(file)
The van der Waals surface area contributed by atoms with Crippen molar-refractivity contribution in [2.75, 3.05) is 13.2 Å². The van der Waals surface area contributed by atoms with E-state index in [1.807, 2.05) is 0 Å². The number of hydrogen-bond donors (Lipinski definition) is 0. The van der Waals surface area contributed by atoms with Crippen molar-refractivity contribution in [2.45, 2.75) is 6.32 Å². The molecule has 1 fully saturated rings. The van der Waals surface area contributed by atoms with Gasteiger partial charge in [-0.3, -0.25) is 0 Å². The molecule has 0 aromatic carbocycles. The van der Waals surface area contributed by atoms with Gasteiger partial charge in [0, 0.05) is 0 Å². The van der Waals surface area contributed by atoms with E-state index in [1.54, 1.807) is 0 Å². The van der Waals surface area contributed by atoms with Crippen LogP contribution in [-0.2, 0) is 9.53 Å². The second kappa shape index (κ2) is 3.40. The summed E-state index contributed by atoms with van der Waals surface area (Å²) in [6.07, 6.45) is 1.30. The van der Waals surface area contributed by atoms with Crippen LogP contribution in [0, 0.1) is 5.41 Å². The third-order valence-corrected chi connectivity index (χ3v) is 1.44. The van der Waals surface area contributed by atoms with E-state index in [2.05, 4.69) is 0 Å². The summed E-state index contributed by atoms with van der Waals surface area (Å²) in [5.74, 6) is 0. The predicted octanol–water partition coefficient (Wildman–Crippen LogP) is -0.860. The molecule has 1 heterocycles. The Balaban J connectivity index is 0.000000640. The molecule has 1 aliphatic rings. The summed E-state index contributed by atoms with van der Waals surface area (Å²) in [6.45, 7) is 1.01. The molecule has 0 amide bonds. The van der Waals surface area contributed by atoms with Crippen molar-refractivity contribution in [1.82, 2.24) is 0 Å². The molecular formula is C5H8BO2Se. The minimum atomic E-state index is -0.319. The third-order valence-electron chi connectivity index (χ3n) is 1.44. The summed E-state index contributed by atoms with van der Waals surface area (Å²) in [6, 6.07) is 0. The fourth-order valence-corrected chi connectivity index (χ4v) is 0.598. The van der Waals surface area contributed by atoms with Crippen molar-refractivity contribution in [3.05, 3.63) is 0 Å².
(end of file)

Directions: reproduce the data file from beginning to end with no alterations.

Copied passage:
The van der Waals surface area contributed by atoms with Crippen molar-refractivity contribution in [2.75, 3.05) is 13.2 Å². The van der Waals surface area contributed by atoms with E-state index in [1.807, 2.05) is 0 Å². The number of hydrogen-bond donors (Lipinski definition) is 0. The van der Waals surface area contributed by atoms with Crippen molar-refractivity contribution in [2.45, 2.75) is 6.32 Å². The molecule has 1 fully saturated rings. The van der Waals surface area contributed by atoms with Gasteiger partial charge in [-0.3, -0.25) is 0 Å². The molecule has 0 aromatic carbocycles. The van der Waals surface area contributed by atoms with Gasteiger partial charge in [0, 0.05) is 0 Å². The van der Waals surface area contributed by atoms with E-state index in [1.54, 1.807) is 0 Å². The van der Waals surface area contributed by atoms with Crippen LogP contribution in [-0.2, 0) is 9.53 Å². The second kappa shape index (κ2) is 3.40. The summed E-state index contributed by atoms with van der Waals surface area (Å²) in [6.07, 6.45) is 1.30. The van der Waals surface area contributed by atoms with Crippen LogP contribution in [0, 0.1) is 5.41 Å². The third-order valence-corrected chi connectivity index (χ3v) is 1.44. The van der Waals surface area contributed by atoms with E-state index in [2.05, 4.69) is 0 Å². The summed E-state index contributed by atoms with van der Waals surface area (Å²) in [5.74, 6) is 0. The predicted octanol–water partition coefficient (Wildman–Crippen LogP) is -0.860. The molecule has 1 heterocycles. The Balaban J connectivity index is 0.000000640. The molecule has 1 aliphatic rings. The summed E-state index contributed by atoms with van der Waals surface area (Å²) in [6.45, 7) is 1.01. The molecule has 0 amide bonds. The van der Waals surface area contributed by atoms with Crippen molar-refractivity contribution in [1.82, 2.24) is 0 Å². The molecular formula is C5H8BO2Se. The minimum atomic E-state index is -0.319. The third-order valence-electron chi connectivity index (χ3n) is 1.44. The summed E-state index contributed by atoms with van der Waals surface area (Å²) in [6, 6.07) is 0. The fourth-order valence-corrected chi connectivity index (χ4v) is 0.598. The van der Waals surface area contributed by atoms with Crippen molar-refractivity contribution in [3.05, 3.63) is 0 Å².